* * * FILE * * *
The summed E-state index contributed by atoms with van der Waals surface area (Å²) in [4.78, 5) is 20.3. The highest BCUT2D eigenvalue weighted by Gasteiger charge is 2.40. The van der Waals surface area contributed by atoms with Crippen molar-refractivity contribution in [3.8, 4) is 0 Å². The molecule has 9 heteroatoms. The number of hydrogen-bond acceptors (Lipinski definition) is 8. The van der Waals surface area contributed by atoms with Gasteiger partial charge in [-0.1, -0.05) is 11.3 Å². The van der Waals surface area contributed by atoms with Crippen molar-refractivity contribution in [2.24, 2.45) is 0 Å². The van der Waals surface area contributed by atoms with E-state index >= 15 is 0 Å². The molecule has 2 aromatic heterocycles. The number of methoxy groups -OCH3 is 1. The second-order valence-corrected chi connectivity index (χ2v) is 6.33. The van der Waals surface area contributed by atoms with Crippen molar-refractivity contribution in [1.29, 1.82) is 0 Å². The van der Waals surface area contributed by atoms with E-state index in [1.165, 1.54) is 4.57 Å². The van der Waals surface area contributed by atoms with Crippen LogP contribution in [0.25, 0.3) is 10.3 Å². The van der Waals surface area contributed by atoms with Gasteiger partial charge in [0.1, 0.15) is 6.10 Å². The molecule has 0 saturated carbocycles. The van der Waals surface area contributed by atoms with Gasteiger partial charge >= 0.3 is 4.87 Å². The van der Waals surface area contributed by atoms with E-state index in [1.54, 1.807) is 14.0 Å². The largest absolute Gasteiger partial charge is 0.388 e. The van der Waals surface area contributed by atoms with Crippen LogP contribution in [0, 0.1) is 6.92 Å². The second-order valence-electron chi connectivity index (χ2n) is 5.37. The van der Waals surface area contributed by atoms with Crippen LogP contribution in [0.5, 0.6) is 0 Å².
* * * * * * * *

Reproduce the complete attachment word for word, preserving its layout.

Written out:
The summed E-state index contributed by atoms with van der Waals surface area (Å²) in [4.78, 5) is 20.3. The highest BCUT2D eigenvalue weighted by Gasteiger charge is 2.40. The van der Waals surface area contributed by atoms with Crippen molar-refractivity contribution in [3.8, 4) is 0 Å². The molecule has 9 heteroatoms. The number of hydrogen-bond acceptors (Lipinski definition) is 8. The van der Waals surface area contributed by atoms with Gasteiger partial charge in [-0.1, -0.05) is 11.3 Å². The van der Waals surface area contributed by atoms with Crippen molar-refractivity contribution in [2.24, 2.45) is 0 Å². The van der Waals surface area contributed by atoms with E-state index >= 15 is 0 Å². The molecule has 2 aromatic heterocycles. The number of methoxy groups -OCH3 is 1. The second-order valence-corrected chi connectivity index (χ2v) is 6.33. The van der Waals surface area contributed by atoms with Crippen molar-refractivity contribution in [1.29, 1.82) is 0 Å². The van der Waals surface area contributed by atoms with E-state index in [1.165, 1.54) is 4.57 Å². The van der Waals surface area contributed by atoms with Crippen LogP contribution in [0.25, 0.3) is 10.3 Å². The van der Waals surface area contributed by atoms with Gasteiger partial charge in [0.1, 0.15) is 6.10 Å². The molecule has 0 saturated carbocycles. The van der Waals surface area contributed by atoms with Gasteiger partial charge >= 0.3 is 4.87 Å². The van der Waals surface area contributed by atoms with E-state index in [1.54, 1.807) is 14.0 Å². The largest absolute Gasteiger partial charge is 0.388 e. The van der Waals surface area contributed by atoms with Crippen LogP contribution in [0, 0.1) is 6.92 Å². The second-order valence-electron chi connectivity index (χ2n) is 5.37. The van der Waals surface area contributed by atoms with Crippen LogP contribution in [0.5, 0.6) is 0 Å².